June 26, 2020
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This Silence Will Cost Us

The government (and its ideological partners) have been systematically imposing mediocre sycophants on institutions of excellence in art and culture

This Silence Will Cost Us

These students are vibrant; they are the symbol of a democracy that is still alive though tottering. On the other hand, the government’s response to the protest has been most inappropriate and childish. They could have handled it better but when the intention is to rule with absolute power with no space for dissent, then dissent will raise its head. Yes, it’s irritating to see people like Rahul Gandhi, Yogendra Yadav and Arvind Kejriwal trying to jump on the bandwagon to gain brownie points. And it’s painful to see the hapless students succumbing to their fake concern. But what is more hurtful is the response one gets from government officials, ministers, official spokespersons and supporters of the ruling system.

They harp on “taxpayers’ money being was­ted”. Seriously? Twe­lve lakh per student for approximately 200 students a year? Is art and culture really seen as a waste? Is cinema so inconsequential? When their taxpayer argument fails, they resorted to Congress-bashing. The Congress failed. You were voted into power to change things. Then why quote a precedent? That too in such a pat­h­­­etic manner given the quality of appointments to the FTII governing council (not to speak of bodies like CBFC, CFSI, ICHR etc).

Yes, the film institute has been plagued by administrative failure and infrastructural inade­q­u­acies. The debate should be about sca­ling up film studies and supporting more such centres of excellence. Sadly, the debate has regressed into rhetoric, name-calling and threats. There are solutions that could be in the interest of both the students and also face-saving for the government. Suspend new appointments, appoint an interim council and review the recruitment process while students continue their education. But does the government really want a way out of this imbroglio?

Taxpayers’ money being wasted? Is art and culture really seen as waste? Is cinema so inconsequential?

I was in a panel discussion on TV on the FTII issue and I poin­ted out to the Bharatiya Janata Party representative during the break that they have grossly underestimated this protest. It is in their interest as a democratically elected government to resolve this amicably and with sensitivity rather than stick to their hard-nosed, egoistic position. The FTII strike is symbolic. It points to a government that is trampling upon our democra­tic rights. It represents a vibrant and peaceful rebellion that will not succumb to such repression.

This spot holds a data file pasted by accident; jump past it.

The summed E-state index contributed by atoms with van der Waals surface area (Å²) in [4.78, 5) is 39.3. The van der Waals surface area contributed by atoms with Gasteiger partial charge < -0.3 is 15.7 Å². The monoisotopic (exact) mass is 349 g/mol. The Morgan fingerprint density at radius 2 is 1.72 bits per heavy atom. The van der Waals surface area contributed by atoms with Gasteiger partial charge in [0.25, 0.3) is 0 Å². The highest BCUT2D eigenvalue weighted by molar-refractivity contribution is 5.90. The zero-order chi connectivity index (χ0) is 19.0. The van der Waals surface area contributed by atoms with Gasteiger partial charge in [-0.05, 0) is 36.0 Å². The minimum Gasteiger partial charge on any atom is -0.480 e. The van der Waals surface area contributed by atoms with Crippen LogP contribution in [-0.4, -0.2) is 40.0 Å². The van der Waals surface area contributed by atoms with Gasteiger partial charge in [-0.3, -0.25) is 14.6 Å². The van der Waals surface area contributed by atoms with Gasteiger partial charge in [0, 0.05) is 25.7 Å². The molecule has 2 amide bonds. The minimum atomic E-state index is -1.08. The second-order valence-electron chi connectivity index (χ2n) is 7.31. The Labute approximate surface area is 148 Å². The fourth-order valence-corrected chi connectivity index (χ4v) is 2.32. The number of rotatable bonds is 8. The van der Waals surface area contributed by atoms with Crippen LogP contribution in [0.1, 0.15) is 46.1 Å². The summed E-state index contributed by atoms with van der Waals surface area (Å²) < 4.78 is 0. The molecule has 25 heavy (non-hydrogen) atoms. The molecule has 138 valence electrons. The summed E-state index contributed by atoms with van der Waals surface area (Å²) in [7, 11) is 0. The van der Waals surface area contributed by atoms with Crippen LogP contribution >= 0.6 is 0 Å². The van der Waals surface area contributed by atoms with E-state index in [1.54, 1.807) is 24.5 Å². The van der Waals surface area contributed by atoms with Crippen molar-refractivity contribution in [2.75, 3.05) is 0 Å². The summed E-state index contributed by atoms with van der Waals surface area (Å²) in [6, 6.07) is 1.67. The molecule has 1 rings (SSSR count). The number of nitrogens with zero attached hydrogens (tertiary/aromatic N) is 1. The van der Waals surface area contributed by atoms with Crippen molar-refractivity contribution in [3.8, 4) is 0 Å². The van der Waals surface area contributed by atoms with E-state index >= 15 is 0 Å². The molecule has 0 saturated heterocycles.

The government (and its ideological partners) have been systematically imposing mediocre sycophants on institutions of excellence in art and culture. As I write this, I hear that Naresh Kanodia (a senior Gujarati actor with no requisite credentials) is tipped to head a committee to select India’s entry to the Oscars. This is again a clear signal that our government will relentlessly pursue its agenda of imposing mediocrity on works of art. Most of us have chosen to be mute spectators. We have allowed this intrusion on our freedom of expression in the belief that our survival hinges on silence. This silence is going to cost us dearly. 

The protest is generating a lot of debate but it hasn’t come down to the level of sound discussion. It’s still a very angry, polarised debate. But that it is generating debate gives me hope. Suffering in silence will lead to destruction, raising our voice in the wake of violations will at least let us breathe in this toxic political atmosphere. Meanwhile, I stand in sol­i­darity with the protesting students. I stand in solidarity because without my freedom I cannot create. Without creating, I may as well not exist.

Hansal Mehta’s films include Shahid and City Lights; E-mail your columnist: hansal.mehta [AT] gmail [DOT] com

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